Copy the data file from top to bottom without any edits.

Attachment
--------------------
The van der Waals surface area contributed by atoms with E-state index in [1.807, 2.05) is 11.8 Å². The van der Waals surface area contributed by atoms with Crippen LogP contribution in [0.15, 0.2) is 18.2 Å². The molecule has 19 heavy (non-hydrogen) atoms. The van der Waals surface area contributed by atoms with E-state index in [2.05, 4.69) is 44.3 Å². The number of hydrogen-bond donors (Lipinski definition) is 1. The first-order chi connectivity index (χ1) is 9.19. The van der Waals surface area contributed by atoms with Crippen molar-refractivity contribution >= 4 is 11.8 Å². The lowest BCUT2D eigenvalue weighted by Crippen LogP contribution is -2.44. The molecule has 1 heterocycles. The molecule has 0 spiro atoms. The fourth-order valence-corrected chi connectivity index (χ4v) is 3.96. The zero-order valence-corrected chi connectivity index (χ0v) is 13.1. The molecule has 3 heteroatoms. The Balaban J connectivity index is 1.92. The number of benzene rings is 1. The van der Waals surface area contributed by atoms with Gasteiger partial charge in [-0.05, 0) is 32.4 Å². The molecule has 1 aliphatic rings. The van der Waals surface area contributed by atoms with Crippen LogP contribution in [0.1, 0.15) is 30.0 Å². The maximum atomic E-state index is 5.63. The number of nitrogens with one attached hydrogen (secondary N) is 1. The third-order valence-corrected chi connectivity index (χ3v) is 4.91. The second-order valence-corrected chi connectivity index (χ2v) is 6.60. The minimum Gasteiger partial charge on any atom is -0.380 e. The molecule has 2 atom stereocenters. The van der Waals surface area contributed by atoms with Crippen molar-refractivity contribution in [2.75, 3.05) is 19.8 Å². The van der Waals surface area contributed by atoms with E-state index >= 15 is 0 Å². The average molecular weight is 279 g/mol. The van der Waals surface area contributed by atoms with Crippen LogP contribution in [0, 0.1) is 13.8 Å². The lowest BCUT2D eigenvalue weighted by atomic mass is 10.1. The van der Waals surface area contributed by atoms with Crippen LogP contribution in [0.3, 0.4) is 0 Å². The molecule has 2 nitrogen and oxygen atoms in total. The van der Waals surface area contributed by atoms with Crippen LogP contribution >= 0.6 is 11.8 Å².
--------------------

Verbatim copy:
The van der Waals surface area contributed by atoms with E-state index in [1.807, 2.05) is 11.8 Å². The van der Waals surface area contributed by atoms with Crippen LogP contribution in [0.15, 0.2) is 18.2 Å². The molecule has 19 heavy (non-hydrogen) atoms. The van der Waals surface area contributed by atoms with E-state index in [2.05, 4.69) is 44.3 Å². The number of hydrogen-bond donors (Lipinski definition) is 1. The first-order chi connectivity index (χ1) is 9.19. The van der Waals surface area contributed by atoms with Crippen molar-refractivity contribution >= 4 is 11.8 Å². The lowest BCUT2D eigenvalue weighted by Crippen LogP contribution is -2.44. The molecule has 1 heterocycles. The molecule has 0 spiro atoms. The fourth-order valence-corrected chi connectivity index (χ4v) is 3.96. The zero-order valence-corrected chi connectivity index (χ0v) is 13.1. The molecule has 3 heteroatoms. The Balaban J connectivity index is 1.92. The number of benzene rings is 1. The van der Waals surface area contributed by atoms with Gasteiger partial charge in [-0.05, 0) is 32.4 Å². The molecule has 1 aliphatic rings. The van der Waals surface area contributed by atoms with Crippen LogP contribution in [0.1, 0.15) is 30.0 Å². The maximum atomic E-state index is 5.63. The number of nitrogens with one attached hydrogen (secondary N) is 1. The third-order valence-corrected chi connectivity index (χ3v) is 4.91. The second-order valence-corrected chi connectivity index (χ2v) is 6.60. The minimum Gasteiger partial charge on any atom is -0.380 e. The molecule has 2 atom stereocenters. The van der Waals surface area contributed by atoms with Crippen molar-refractivity contribution in [2.75, 3.05) is 19.8 Å². The van der Waals surface area contributed by atoms with E-state index >= 15 is 0 Å². The average molecular weight is 279 g/mol. The van der Waals surface area contributed by atoms with Crippen LogP contribution in [0, 0.1) is 13.8 Å². The lowest BCUT2D eigenvalue weighted by atomic mass is 10.1. The van der Waals surface area contributed by atoms with Crippen LogP contribution in [0.3, 0.4) is 0 Å². The molecule has 2 nitrogen and oxygen atoms in total. The van der Waals surface area contributed by atoms with Crippen LogP contribution >= 0.6 is 11.8 Å².